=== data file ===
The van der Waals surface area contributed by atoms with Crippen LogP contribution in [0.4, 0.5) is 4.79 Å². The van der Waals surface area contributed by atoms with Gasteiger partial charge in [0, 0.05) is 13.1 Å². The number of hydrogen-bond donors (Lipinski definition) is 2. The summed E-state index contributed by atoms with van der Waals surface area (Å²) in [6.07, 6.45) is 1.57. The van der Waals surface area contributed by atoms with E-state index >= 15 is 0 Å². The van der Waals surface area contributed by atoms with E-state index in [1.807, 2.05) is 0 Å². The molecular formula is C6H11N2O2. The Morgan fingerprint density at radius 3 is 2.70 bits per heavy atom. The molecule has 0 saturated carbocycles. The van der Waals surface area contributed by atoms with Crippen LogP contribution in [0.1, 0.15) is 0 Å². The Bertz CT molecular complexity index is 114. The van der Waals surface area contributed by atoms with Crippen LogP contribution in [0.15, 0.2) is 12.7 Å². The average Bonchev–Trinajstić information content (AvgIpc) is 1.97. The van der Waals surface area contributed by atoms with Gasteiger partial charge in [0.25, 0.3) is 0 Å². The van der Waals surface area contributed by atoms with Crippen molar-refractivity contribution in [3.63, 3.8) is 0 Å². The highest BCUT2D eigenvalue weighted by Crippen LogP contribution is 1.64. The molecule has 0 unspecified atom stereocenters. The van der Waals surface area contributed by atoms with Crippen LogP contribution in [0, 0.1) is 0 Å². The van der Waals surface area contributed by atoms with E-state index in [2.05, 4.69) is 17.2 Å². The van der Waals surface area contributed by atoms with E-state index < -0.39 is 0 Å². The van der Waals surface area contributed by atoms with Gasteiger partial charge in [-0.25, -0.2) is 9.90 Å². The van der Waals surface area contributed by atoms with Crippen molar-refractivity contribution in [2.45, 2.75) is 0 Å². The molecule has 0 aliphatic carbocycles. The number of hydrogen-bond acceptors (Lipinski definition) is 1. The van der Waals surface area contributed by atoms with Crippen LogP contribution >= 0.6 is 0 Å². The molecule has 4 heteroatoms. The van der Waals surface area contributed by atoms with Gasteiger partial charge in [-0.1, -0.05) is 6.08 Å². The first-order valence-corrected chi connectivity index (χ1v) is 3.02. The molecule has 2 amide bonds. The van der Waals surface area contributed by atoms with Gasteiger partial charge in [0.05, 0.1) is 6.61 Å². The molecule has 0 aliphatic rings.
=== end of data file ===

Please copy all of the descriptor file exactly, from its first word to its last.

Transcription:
The van der Waals surface area contributed by atoms with Crippen LogP contribution in [0.4, 0.5) is 4.79 Å². The van der Waals surface area contributed by atoms with Gasteiger partial charge in [0, 0.05) is 13.1 Å². The number of hydrogen-bond donors (Lipinski definition) is 2. The summed E-state index contributed by atoms with van der Waals surface area (Å²) in [6.07, 6.45) is 1.57. The van der Waals surface area contributed by atoms with E-state index >= 15 is 0 Å². The van der Waals surface area contributed by atoms with E-state index in [1.807, 2.05) is 0 Å². The molecular formula is C6H11N2O2. The Morgan fingerprint density at radius 3 is 2.70 bits per heavy atom. The molecule has 0 saturated carbocycles. The van der Waals surface area contributed by atoms with Crippen LogP contribution in [0.1, 0.15) is 0 Å². The Bertz CT molecular complexity index is 114. The van der Waals surface area contributed by atoms with Crippen LogP contribution in [0.15, 0.2) is 12.7 Å². The average Bonchev–Trinajstić information content (AvgIpc) is 1.97. The van der Waals surface area contributed by atoms with Gasteiger partial charge in [0.25, 0.3) is 0 Å². The van der Waals surface area contributed by atoms with Crippen molar-refractivity contribution in [3.63, 3.8) is 0 Å². The highest BCUT2D eigenvalue weighted by Crippen LogP contribution is 1.64. The molecule has 0 unspecified atom stereocenters. The van der Waals surface area contributed by atoms with Crippen LogP contribution in [0, 0.1) is 0 Å². The van der Waals surface area contributed by atoms with E-state index in [2.05, 4.69) is 17.2 Å². The van der Waals surface area contributed by atoms with E-state index < -0.39 is 0 Å². The van der Waals surface area contributed by atoms with Gasteiger partial charge in [-0.25, -0.2) is 9.90 Å². The van der Waals surface area contributed by atoms with Crippen molar-refractivity contribution in [2.45, 2.75) is 0 Å². The molecule has 0 aliphatic carbocycles. The number of hydrogen-bond acceptors (Lipinski definition) is 1. The van der Waals surface area contributed by atoms with Crippen LogP contribution >= 0.6 is 0 Å². The molecule has 4 heteroatoms. The van der Waals surface area contributed by atoms with Gasteiger partial charge in [-0.1, -0.05) is 6.08 Å². The first-order valence-corrected chi connectivity index (χ1v) is 3.02. The molecule has 2 amide bonds. The van der Waals surface area contributed by atoms with Gasteiger partial charge in [0.05, 0.1) is 6.61 Å². The molecule has 0 aliphatic rings.